Rural youth as leaders of change. Youth can be regarded as having a strategic role in the digital transition and smart villages. There is definitely a need to focus on concrete needs and interest of youth in rural areas, ensuring affordable and easy mobility solutions for both educational and professional life.
Rural research and innovation ecosystem. A very important take-away focused on Horizon call for proposals that should fit the local and regional needs of rural areas.
Place-based approaches for rural development. Focus on “smart” multi-funding, developing a local vision at territorial level. There is a need for a smooth multi-funded LEADER/CLLD approach. Member States’ decision-makers are not taking up the current model. Strong leadership and shared knowledge centres are key for rural development.
Community-driven sustainable energy action in rural areas. There is a high importance of communicating from EU to national, regional and down to the local level, and explain what are the benefits of rural energy communities, why they are important and what can everybody gain from it.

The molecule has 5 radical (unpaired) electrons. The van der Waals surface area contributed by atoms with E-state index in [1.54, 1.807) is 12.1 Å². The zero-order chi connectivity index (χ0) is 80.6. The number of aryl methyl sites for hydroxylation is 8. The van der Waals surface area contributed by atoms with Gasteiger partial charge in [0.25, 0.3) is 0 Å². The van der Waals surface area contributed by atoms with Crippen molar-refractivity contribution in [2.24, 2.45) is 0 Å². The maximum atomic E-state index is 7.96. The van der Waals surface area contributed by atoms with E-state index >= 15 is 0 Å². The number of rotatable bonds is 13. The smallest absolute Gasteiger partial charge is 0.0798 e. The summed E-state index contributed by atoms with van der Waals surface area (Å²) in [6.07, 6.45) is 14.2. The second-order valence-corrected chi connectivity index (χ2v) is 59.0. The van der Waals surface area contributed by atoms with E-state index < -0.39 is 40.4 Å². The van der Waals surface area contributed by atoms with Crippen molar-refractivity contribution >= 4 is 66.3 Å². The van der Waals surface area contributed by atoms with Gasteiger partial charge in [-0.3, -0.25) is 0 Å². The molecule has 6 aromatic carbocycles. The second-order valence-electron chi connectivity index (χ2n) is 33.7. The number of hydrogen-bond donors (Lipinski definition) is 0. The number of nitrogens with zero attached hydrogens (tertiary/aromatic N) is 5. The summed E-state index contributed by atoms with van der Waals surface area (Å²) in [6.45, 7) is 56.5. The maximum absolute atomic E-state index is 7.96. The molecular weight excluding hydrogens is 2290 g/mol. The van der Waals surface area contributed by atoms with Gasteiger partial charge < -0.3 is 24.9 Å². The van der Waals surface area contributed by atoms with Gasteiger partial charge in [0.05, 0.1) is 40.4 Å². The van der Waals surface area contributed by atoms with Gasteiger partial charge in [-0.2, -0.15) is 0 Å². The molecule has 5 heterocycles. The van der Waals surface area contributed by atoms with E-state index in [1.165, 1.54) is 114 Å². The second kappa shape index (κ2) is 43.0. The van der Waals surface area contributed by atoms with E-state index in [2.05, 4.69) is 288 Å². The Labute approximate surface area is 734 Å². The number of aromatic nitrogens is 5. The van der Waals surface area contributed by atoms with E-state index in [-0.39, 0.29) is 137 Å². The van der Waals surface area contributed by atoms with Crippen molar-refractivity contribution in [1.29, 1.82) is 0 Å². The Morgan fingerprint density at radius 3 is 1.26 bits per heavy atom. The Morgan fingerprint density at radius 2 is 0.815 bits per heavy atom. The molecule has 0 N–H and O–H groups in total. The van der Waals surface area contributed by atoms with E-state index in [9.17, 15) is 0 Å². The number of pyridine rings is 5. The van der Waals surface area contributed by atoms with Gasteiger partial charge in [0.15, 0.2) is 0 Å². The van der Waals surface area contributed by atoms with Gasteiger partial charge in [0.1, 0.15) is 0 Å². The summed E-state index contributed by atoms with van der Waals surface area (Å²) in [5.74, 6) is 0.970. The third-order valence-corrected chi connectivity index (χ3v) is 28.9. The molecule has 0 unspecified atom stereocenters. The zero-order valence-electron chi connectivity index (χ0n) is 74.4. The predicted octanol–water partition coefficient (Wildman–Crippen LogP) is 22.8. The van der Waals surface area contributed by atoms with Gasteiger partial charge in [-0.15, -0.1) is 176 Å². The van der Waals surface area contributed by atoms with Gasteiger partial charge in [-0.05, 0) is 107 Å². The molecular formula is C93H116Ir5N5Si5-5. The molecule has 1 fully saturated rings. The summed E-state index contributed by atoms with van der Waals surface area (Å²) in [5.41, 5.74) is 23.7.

Services for socially resilient and welcoming rural areas. Think across border of countries, regions, to ensure health services. Collaborate among villages but also across sectors and create public-private partnerships. Health services should not be solely a local responsibility. Need for integrating migrants and refugees, for them to be part of our rural communities and allowing people to remain in villages.
Strategic role of rural areas for climate and food security. Designing local and sub-regional strategies for sustainable and resilient food systems with municipalities. Funds to support small-scale farms.
The diversity of the participants brought along various experiences, knowledge and opportunities to exchange and learn from each other. Our SHERPA team had quiet some interactions during the two days, presenting the findings of the project and absorbing all information and projects shared.
“I was impressed with the range of stakeholders that travelled from all over Europe, and it was really interesting to hear about new projects that I had not seen before, from ‘biodistricts’ in Italy to ‘rewetting peatlands’ in the Netherlands.”Harriet Bradley, SHERPA Partner (IEEP)
All presentations, pictures and recordings are available on the Rural Pact Conference webpage.